The gentle rapids of the Chattahoochee River have long played a defining role in Sandy Springs life. It’s a natural boundary between counties, a major source of drinking water for the city of Atlanta and its suburbs, and an enclave for wildlife and outdoor recreation. Today, more than 10,000 acres of land is protected around a 48-mile stretch of the river, forming the Chattahoochee River National Recreation Area (CRNRA), a wilderness reprieve amid the towering hustle and bustle of the city nearby.
Stretching from Atlanta’s northern perimeter to just below Buford Dam, these protected green spaces follow the bends of the river, creating a vast patchwork of parks, trails, paths, and woodlands pulled together by the brisk waters of the Chattahoochee. Originally brought into the national park system by president Jimmy Carter in 1978, the CRNRA has helped protect a vital waterway and preserve the wilderness that abounds in this sprawling metro area. Today, this natural corridor is a huge draw for locals, families, and out-of-towners who enjoy a wide variety of activities.
Because the CRNRA is broken up into 15 individual land units, it can be a challenge to make sense of what to do and where to go along the river. Luckily, Sandy Springs packs in three of the best units into one manageable area: Island Ford, Powers Island, and East Palisades. Altogether, these units represent some of the most beloved spots in the entire recreation area.
Whatever you’re looking to do, this guide to the Chattahoochee River National Recreation Area—featuring all three Sandy Springs land units (plus one bonus unit north of the city)—will provide ample opportunities.
Island Ford, in the northeast corner of Sandy Springs, could be considered the heart of the CRNRA. It’s home to the National Park Service headquarters and visitor center, and it’s a big draw for all types of outdoor fun, including hiking, fishing, and wildlife viewing. The Chattahoochee is a stocked trout stream, and you’ll likely see fly fishermen trying their luck out in the water.
At Island Ford, you can spend your time soaking up history at the Hewlett Lodge visitors center or hike the easy-to-moderate 5.5-mile trail that hugs the banks of the river before cutting back through woodlands. As you walk, you’ll encounter several beautiful spots to cast a line or just sit and look out over the river. You might spy great blue herons, and keep your eyes peeled for beavers and river otters, especially in early morning.
Cochran Shoals - Powers Island
Cochran Shoals is by far the most extensive and most-frequented unit in the CRNRA. It’s composed of four areas: Sope Creek, Columns Drive, Interstate North, and Powers Island.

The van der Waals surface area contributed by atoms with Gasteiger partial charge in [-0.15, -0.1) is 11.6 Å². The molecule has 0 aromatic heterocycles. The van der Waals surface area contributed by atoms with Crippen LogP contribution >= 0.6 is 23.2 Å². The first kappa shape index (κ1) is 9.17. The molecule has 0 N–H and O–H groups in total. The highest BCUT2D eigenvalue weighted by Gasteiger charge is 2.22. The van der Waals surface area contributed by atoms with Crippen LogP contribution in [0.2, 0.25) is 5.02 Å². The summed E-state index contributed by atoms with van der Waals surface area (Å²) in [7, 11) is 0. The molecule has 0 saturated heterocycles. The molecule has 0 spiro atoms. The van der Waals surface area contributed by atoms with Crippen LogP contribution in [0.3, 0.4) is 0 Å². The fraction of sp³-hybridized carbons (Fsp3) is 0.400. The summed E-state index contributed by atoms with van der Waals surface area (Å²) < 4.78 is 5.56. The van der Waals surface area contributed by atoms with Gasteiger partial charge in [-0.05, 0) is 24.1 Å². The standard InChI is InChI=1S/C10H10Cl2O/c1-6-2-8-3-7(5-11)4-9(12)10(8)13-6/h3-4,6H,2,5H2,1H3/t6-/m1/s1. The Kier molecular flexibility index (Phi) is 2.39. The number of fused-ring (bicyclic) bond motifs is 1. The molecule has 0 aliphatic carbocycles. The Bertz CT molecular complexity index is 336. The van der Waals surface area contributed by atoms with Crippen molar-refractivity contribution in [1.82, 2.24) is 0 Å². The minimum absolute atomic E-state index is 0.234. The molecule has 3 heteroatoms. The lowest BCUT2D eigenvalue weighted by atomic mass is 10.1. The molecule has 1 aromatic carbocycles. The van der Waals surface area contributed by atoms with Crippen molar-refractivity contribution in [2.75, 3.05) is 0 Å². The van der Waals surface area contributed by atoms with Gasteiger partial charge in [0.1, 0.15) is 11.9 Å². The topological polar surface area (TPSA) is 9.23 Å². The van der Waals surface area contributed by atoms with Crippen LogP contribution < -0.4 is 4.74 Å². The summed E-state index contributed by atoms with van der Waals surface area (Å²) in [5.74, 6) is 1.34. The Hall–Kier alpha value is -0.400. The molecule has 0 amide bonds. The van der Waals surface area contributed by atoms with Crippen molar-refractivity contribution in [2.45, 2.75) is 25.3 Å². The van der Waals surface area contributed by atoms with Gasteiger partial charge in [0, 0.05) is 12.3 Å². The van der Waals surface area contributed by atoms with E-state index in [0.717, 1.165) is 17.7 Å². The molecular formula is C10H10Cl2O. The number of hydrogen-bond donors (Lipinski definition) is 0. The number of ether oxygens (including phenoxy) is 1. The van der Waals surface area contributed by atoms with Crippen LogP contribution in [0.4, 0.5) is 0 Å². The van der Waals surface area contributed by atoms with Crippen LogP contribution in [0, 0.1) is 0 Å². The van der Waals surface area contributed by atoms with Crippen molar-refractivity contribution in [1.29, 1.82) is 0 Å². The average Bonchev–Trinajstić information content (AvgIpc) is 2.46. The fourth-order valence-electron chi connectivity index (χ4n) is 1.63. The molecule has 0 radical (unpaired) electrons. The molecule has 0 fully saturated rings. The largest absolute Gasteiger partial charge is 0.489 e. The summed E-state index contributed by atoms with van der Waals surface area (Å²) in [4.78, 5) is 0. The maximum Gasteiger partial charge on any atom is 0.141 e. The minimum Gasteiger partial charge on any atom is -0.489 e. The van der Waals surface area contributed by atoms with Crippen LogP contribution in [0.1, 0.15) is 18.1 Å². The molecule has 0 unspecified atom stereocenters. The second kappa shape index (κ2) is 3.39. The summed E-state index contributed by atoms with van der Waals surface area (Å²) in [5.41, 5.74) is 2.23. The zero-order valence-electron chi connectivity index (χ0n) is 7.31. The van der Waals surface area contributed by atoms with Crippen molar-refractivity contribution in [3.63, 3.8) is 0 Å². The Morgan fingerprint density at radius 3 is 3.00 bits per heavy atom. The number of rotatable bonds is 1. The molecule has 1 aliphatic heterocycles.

Powers Island is one of the most serene (and underrated) sections of the recreation area and sees much less traffic than its popular neighbor, Interstate North, just across the Chattahoochee River. A narrow trail makes a 2.5-mile loop as it follows the riverbank, offers broad views of the Chattahoochee, and climbs through dense forest to explore a portion of a ridge. If you’re looking for a quiet escape, this is a prime destination.
Aside from the trail system and a watercraft launch, Power Island is also known for its fascinating history. It was named after James Powers who in 1835 established a ferry to connect Sandy Springs with Cobb County. Union soldiers also used the island in the Civil War during General Sherman’s march on Atlanta.
East Palisades - Indian Trail and Whitewater Creek
The Palisades unit of the Chattahoochee River National Recreation Area is the southernmost unit in the park. It’s broken up into east and west sections which are divided by the river. West Palisades, on the opposite side of the river from Sandy Springs, is a more casual experience with a 4-mile out-and-back paved trail ideal for leisurely strolls, nature viewing, and no-nonsense runs. East Palisades, in the southeastern corner of Sandy Springs city limits, is more rugged, with all-dirt trails that have rocky sections and steep inclines that lead to several overlooks of the river and woodlands.
Featuring an abundant number of trail segments and sections (conveniently numbered and easily navigable using various trail maps and posts sprinkled throughout the park), the East Palisades is a place where visitors can tailor a run or hike to their abilities and interests.
Beginners, families, or dog-owners can park at the Whitewater Creek parking area (technically in Buckhead, but close enough), and take a simple stroll along the flat, sandy banks of the river to Long Island Shoals or beyond to Thornton Shoals, where gorgeous views of the river unfold through many window-like openings in the trees.
Hikers and runners looking for more of a challenge can park at the Indian Trail Road section. Start with the long downhill charge on a path studded with log staircases and soft pine needles, and then combine any number of looping, swooping trail segments that travel up and over a series of heavily-wooded ridges. The uphills are punchy and lung-busting; the downhills are exhilarating and reminiscent of a roller coaster.
Additionally, a popular tubing route passes through both units of the Palisades, starting from Johnson Ferry and ending at Paces Mill. Be sure not to miss your exit if you’re floating the river, as Paces Mill is the last pull-out point. During the summer, tube rentals and shuttle services are available through local outfitters, such as Nantahala Outdoor Center’s Chattahoochee Outpost at Powers Island. If you’re going it alone, be sure to place cars at the put-in and the takeout points.
After a day spent exploring the Sandy Springs sections of the CRNRA, there’s nothing better than a post-adventure bite or brew. Luckily, Sandy Springs is in no short supply of either. Porter Pizza and Brewery combines two of the best things in life: artisan pizzas and delicious craft beers. The perfect way to end your day outdoor.